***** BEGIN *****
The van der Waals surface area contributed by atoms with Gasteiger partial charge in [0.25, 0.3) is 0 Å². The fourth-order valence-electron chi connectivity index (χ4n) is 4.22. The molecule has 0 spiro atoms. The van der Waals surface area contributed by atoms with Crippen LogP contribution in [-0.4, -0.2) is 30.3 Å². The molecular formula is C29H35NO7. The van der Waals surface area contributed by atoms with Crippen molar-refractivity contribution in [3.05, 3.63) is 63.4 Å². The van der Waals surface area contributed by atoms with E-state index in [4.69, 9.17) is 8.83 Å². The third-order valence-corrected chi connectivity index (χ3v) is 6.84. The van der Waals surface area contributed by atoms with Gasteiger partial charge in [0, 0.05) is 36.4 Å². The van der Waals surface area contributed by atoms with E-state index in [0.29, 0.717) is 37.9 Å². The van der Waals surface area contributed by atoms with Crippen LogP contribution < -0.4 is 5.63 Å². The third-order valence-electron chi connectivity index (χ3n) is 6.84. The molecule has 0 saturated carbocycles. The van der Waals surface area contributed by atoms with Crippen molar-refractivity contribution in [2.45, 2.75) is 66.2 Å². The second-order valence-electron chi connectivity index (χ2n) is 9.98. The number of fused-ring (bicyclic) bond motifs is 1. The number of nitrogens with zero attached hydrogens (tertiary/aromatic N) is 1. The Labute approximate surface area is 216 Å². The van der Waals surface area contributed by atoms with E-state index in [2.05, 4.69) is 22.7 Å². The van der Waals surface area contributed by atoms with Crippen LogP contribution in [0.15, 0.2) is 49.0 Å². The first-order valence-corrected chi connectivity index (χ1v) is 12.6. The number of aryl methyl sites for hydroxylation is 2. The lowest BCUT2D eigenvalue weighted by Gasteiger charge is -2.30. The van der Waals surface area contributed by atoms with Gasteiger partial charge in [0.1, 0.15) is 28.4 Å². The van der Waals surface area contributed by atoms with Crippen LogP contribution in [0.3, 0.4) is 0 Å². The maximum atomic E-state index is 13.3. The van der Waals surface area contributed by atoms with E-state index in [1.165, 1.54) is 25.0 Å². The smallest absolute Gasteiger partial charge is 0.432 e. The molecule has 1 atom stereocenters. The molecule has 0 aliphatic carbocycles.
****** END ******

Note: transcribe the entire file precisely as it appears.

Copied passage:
The van der Waals surface area contributed by atoms with Gasteiger partial charge in [0.25, 0.3) is 0 Å². The fourth-order valence-electron chi connectivity index (χ4n) is 4.22. The molecule has 0 spiro atoms. The van der Waals surface area contributed by atoms with Crippen LogP contribution in [-0.4, -0.2) is 30.3 Å². The molecular formula is C29H35NO7. The van der Waals surface area contributed by atoms with Crippen molar-refractivity contribution in [3.05, 3.63) is 63.4 Å². The van der Waals surface area contributed by atoms with E-state index in [4.69, 9.17) is 8.83 Å². The third-order valence-corrected chi connectivity index (χ3v) is 6.84. The van der Waals surface area contributed by atoms with Gasteiger partial charge in [0, 0.05) is 36.4 Å². The van der Waals surface area contributed by atoms with E-state index in [0.29, 0.717) is 37.9 Å². The van der Waals surface area contributed by atoms with Crippen LogP contribution < -0.4 is 5.63 Å². The third-order valence-electron chi connectivity index (χ3n) is 6.84. The molecule has 0 saturated carbocycles. The van der Waals surface area contributed by atoms with Crippen molar-refractivity contribution in [2.45, 2.75) is 66.2 Å². The second-order valence-electron chi connectivity index (χ2n) is 9.98. The number of fused-ring (bicyclic) bond motifs is 1. The number of nitrogens with zero attached hydrogens (tertiary/aromatic N) is 1. The Labute approximate surface area is 216 Å². The van der Waals surface area contributed by atoms with E-state index in [2.05, 4.69) is 22.7 Å². The van der Waals surface area contributed by atoms with Crippen LogP contribution in [0.15, 0.2) is 49.0 Å². The first-order valence-corrected chi connectivity index (χ1v) is 12.6. The number of aryl methyl sites for hydroxylation is 2. The lowest BCUT2D eigenvalue weighted by Gasteiger charge is -2.30. The van der Waals surface area contributed by atoms with Gasteiger partial charge in [0.1, 0.15) is 28.4 Å². The van der Waals surface area contributed by atoms with Crippen LogP contribution in [0.3, 0.4) is 0 Å². The maximum atomic E-state index is 13.3. The van der Waals surface area contributed by atoms with E-state index in [1.165, 1.54) is 25.0 Å². The smallest absolute Gasteiger partial charge is 0.432 e. The molecule has 1 atom stereocenters. The molecule has 0 aliphatic carbocycles.